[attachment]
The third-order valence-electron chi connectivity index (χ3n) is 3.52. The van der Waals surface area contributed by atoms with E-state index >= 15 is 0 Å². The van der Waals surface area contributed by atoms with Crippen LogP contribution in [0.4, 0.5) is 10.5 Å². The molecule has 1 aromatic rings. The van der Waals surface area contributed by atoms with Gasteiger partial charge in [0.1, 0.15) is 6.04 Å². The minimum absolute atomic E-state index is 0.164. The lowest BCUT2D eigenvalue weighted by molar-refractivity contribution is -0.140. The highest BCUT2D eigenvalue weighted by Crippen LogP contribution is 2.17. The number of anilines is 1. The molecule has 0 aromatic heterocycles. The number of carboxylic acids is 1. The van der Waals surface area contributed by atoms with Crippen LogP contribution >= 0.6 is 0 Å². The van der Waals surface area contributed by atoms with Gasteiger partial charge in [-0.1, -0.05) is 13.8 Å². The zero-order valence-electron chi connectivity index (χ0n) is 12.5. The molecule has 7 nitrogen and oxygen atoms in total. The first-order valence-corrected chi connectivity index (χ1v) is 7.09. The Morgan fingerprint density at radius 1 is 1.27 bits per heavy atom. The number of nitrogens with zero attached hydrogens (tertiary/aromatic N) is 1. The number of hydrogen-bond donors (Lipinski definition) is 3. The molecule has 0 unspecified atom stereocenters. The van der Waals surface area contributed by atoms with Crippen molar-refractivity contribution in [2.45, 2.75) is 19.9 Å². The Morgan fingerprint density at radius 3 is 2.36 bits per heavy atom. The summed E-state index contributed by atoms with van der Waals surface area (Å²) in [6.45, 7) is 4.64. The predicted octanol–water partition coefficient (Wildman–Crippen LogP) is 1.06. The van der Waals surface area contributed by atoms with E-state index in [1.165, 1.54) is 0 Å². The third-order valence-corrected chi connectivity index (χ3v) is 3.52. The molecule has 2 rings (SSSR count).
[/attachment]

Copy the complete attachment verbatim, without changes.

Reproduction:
The third-order valence-electron chi connectivity index (χ3n) is 3.52. The van der Waals surface area contributed by atoms with E-state index >= 15 is 0 Å². The van der Waals surface area contributed by atoms with Crippen LogP contribution in [0.4, 0.5) is 10.5 Å². The molecule has 1 aromatic rings. The van der Waals surface area contributed by atoms with Gasteiger partial charge in [0.1, 0.15) is 6.04 Å². The minimum absolute atomic E-state index is 0.164. The lowest BCUT2D eigenvalue weighted by molar-refractivity contribution is -0.140. The highest BCUT2D eigenvalue weighted by Crippen LogP contribution is 2.17. The number of anilines is 1. The molecule has 0 aromatic heterocycles. The number of carboxylic acids is 1. The van der Waals surface area contributed by atoms with Crippen LogP contribution >= 0.6 is 0 Å². The van der Waals surface area contributed by atoms with Gasteiger partial charge in [-0.1, -0.05) is 13.8 Å². The zero-order valence-electron chi connectivity index (χ0n) is 12.5. The molecule has 7 nitrogen and oxygen atoms in total. The first-order valence-corrected chi connectivity index (χ1v) is 7.09. The Morgan fingerprint density at radius 1 is 1.27 bits per heavy atom. The number of nitrogens with zero attached hydrogens (tertiary/aromatic N) is 1. The number of hydrogen-bond donors (Lipinski definition) is 3. The molecule has 0 unspecified atom stereocenters. The van der Waals surface area contributed by atoms with Crippen molar-refractivity contribution in [2.45, 2.75) is 19.9 Å². The Morgan fingerprint density at radius 3 is 2.36 bits per heavy atom. The summed E-state index contributed by atoms with van der Waals surface area (Å²) in [6.45, 7) is 4.64. The predicted octanol–water partition coefficient (Wildman–Crippen LogP) is 1.06. The van der Waals surface area contributed by atoms with E-state index in [1.165, 1.54) is 0 Å². The third-order valence-corrected chi connectivity index (χ3v) is 3.52. The molecule has 2 rings (SSSR count).